Anyway, night and day difference between that landlord and this one. I needed a TV mounted onto the wall, and I stopped in the landlord company's office down the street to ask if it would be OK for me to do that, since they state in their rules that they don't want you making too big of holes in the plaster. They said, "Oh, just put in a work order. Our maintenance guys can do that for you, but you might have to wait because they do urgent or emergency work first." I said fine. The next day, two guys show up, tell me they are glad to do the TV that day because things are slow, and they put up the TV for me. I handed them some cash, and they said, "No, we don't take that, just give us a good review to the landlord."

I am only still here because I was recently given a good work opportunity that pays very well, so I'm going to continue until I get sick of working full-time again, then I will sell my condo and go stay in my apartment until I figure out where I am going to go next. I love the apartment. Two brick walls and a fireplace in the living room, high ceilings, walk to everything I need. And no homeless brother who has taken up residence and won't leave like the one currently in my condo, lol.
Spill the tea Queen where is this place
Reply With Quote Quick reply to this message
 
Old 04-14-2024, 11:14 AM
 
Location: moved
13,697 posts, read 9,791,429 times
Reputation: 23589
Quote:
Originally Posted by Silverfall View Post
This is why an excellent, professional buyer agent is so important. I know I have talked people out of buying homes, and I am sure the other agents on CD have as well to avoid your experience. I think I begged a client not to buy a house three times in 20 years. Most of the time I can talk them out of it with reason so that they don't do what you did.

Only one refused to listen and purchased that home and that was a few years ago. She has been trying to sell it with other agents for two years now. She is on her third agent now. It is still for sale.
Good help is of course eminently useful, whether in real estate or any other scenario with major decisions. But the irony is that I had bought a house that exquisitely fit my criteria. The fault wasn't with my agent, but with me. I had erected a foolish, unrealistic edifice of wishes and criteria. I was punished for this foolishness.

Thus again the point about idiosyncratic risk. Suppose that there's a clickbait article about some hot stock, touted by an "expert". I'm foolish, so I go put 50% or 20% of my net worth or whatever, in that stock. It crashes. I lose. That's horrid, right? But it is an edge case. Most people don't invest that way. If they do, they're dubbed as speculators - which indeed they are. Speculation is costly, and often punitive. Don't want to be punished? Don't speculate! Easy solution: invest in an index fund.

Sure, I can invest in a REIT, thus removing idiosyncratic risk. But one can't live in a REIT. If one wishes to live in owner-occupied housing, one needs to... ahem, buy said housing, correct? So there I am, having bought a house. I've just undertaken idiosyncratic risk. Maybe I'll get lucky. Maybe not. Does one feel lucky?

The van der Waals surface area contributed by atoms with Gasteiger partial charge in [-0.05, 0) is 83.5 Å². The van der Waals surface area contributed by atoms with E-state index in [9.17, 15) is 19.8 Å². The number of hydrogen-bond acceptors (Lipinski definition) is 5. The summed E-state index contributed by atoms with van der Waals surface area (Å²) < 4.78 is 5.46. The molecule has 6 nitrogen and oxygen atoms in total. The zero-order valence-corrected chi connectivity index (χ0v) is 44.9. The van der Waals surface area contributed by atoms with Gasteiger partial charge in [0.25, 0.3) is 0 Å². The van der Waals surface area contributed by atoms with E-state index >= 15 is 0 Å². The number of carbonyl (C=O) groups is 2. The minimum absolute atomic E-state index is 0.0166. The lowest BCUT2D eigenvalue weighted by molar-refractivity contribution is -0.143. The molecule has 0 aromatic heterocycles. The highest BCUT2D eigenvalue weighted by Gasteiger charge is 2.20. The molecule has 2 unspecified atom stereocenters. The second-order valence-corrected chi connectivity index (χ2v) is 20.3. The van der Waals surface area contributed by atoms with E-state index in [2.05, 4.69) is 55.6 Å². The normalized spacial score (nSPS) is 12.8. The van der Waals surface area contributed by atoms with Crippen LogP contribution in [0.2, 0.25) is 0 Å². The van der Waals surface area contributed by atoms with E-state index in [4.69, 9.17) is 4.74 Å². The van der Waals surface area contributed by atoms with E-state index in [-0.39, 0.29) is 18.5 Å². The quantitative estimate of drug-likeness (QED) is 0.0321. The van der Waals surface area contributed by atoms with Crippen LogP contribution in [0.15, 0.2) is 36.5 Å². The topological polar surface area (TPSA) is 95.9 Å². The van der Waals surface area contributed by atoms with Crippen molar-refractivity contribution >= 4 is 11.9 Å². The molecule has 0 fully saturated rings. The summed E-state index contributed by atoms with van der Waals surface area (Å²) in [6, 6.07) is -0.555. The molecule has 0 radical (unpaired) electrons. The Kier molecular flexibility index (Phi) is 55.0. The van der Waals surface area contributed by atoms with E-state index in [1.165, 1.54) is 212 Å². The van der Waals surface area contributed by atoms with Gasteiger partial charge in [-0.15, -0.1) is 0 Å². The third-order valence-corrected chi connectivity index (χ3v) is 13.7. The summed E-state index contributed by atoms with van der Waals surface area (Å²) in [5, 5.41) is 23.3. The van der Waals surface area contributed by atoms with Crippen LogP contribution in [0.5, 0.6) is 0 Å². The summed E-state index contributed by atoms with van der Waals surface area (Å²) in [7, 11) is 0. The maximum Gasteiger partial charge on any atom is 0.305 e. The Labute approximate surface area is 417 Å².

If we're at a trough in the market, idiosyncratic risk is reduced, because all risk is reduced... much like when stocks happen to be trading in a trough of price to earnings ratio. When markets are frothy, risk is elevated. That doesn't change, even if somebody is a cash-buyer, and "affordability" isn't a concern.

So yes of course... a good agent is helpful, and worth the money. Such an agent may even reduce the idiosyncratic risk. But can she eliminate it entirely?
Reply With Quote Quick reply to this message
 
Old 04-14-2024, 11:35 AM
 
Location: Salem, OR
15,608 posts, read 40,553,969 times
Reputation: 17545
Quote:
Originally Posted by ohio_peasant View Post

So yes of course... a good agent is helpful, and worth the money. Such an agent may even reduce the idiosyncratic risk. But can she eliminate it entirely?
I have had clients that had criteria that I thought were concerning for resale. I talked them through why it would potentially harm them financially. That is what I am talking about when I talk about reasoning with people. I think if your buyer agent didn't talk to you about how your perfectly idiosyncratic criteria might cause you financial harm, then you needed a more professional agent.

This is why attorneys and real estate agents don't do the same thing. It is a different skill set. Nothing is 100%. At the end of the day, it is the buyer's money to lose, but at least I know I went through the educational process with them. I know other agents do the same. Consumers just need to know to look for agents that do that.
Reply With Quote Quick reply to this message
 
Old 04-15-2024, 10:43 AM
 
Location: Formerly Pleasanton Ca, now in Marietta Ga
10,391 posts, read 8,632,128 times
Reputation: 16752
Quote:
Originally Posted by mathjak107 View Post
eventually inflation raises rents , incomes and investment balances too as well as supply and demand. among other things .